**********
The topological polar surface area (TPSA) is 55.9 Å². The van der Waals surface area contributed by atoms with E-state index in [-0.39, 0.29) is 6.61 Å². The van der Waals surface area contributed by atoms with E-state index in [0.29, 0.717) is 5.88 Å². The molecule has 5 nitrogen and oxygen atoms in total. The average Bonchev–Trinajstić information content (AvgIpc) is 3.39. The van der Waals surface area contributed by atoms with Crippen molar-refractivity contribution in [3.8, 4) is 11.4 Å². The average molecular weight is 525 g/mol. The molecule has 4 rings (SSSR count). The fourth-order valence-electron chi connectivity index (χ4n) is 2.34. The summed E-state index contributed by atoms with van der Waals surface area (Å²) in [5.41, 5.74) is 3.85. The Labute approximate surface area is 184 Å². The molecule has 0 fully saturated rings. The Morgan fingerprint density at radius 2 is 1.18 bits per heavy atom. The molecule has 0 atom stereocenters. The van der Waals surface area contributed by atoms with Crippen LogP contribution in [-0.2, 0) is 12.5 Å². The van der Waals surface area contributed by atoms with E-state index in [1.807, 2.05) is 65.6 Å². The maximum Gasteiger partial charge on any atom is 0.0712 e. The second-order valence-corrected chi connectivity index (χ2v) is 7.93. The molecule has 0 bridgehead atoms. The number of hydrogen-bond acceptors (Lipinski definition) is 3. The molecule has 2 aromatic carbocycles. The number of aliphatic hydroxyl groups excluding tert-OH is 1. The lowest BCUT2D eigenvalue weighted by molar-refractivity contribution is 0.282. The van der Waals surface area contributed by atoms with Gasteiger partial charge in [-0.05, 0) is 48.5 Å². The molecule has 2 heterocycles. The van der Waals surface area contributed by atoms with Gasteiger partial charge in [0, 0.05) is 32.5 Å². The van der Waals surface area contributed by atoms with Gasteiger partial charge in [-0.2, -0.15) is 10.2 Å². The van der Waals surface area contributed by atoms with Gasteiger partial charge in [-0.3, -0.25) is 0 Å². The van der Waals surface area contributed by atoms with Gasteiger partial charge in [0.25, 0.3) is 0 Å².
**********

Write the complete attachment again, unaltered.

The topological polar surface area (TPSA) is 55.9 Å². The van der Waals surface area contributed by atoms with E-state index in [-0.39, 0.29) is 6.61 Å². The van der Waals surface area contributed by atoms with E-state index in [0.29, 0.717) is 5.88 Å². The molecule has 5 nitrogen and oxygen atoms in total. The average Bonchev–Trinajstić information content (AvgIpc) is 3.39. The van der Waals surface area contributed by atoms with Crippen molar-refractivity contribution in [3.8, 4) is 11.4 Å². The average molecular weight is 525 g/mol. The molecule has 4 rings (SSSR count). The fourth-order valence-electron chi connectivity index (χ4n) is 2.34. The summed E-state index contributed by atoms with van der Waals surface area (Å²) in [5.41, 5.74) is 3.85. The Labute approximate surface area is 184 Å². The molecule has 0 fully saturated rings. The Morgan fingerprint density at radius 2 is 1.18 bits per heavy atom. The molecule has 0 atom stereocenters. The van der Waals surface area contributed by atoms with Crippen LogP contribution in [-0.2, 0) is 12.5 Å². The van der Waals surface area contributed by atoms with E-state index in [1.807, 2.05) is 65.6 Å². The maximum Gasteiger partial charge on any atom is 0.0712 e. The second-order valence-corrected chi connectivity index (χ2v) is 7.93. The molecule has 0 bridgehead atoms. The number of hydrogen-bond acceptors (Lipinski definition) is 3. The molecule has 2 aromatic carbocycles. The number of aliphatic hydroxyl groups excluding tert-OH is 1. The lowest BCUT2D eigenvalue weighted by molar-refractivity contribution is 0.282. The van der Waals surface area contributed by atoms with Gasteiger partial charge in [-0.05, 0) is 48.5 Å². The molecule has 2 heterocycles. The van der Waals surface area contributed by atoms with Gasteiger partial charge in [0, 0.05) is 32.5 Å². The van der Waals surface area contributed by atoms with Gasteiger partial charge in [-0.2, -0.15) is 10.2 Å². The van der Waals surface area contributed by atoms with Gasteiger partial charge in [-0.3, -0.25) is 0 Å². The van der Waals surface area contributed by atoms with Gasteiger partial charge in [0.25, 0.3) is 0 Å².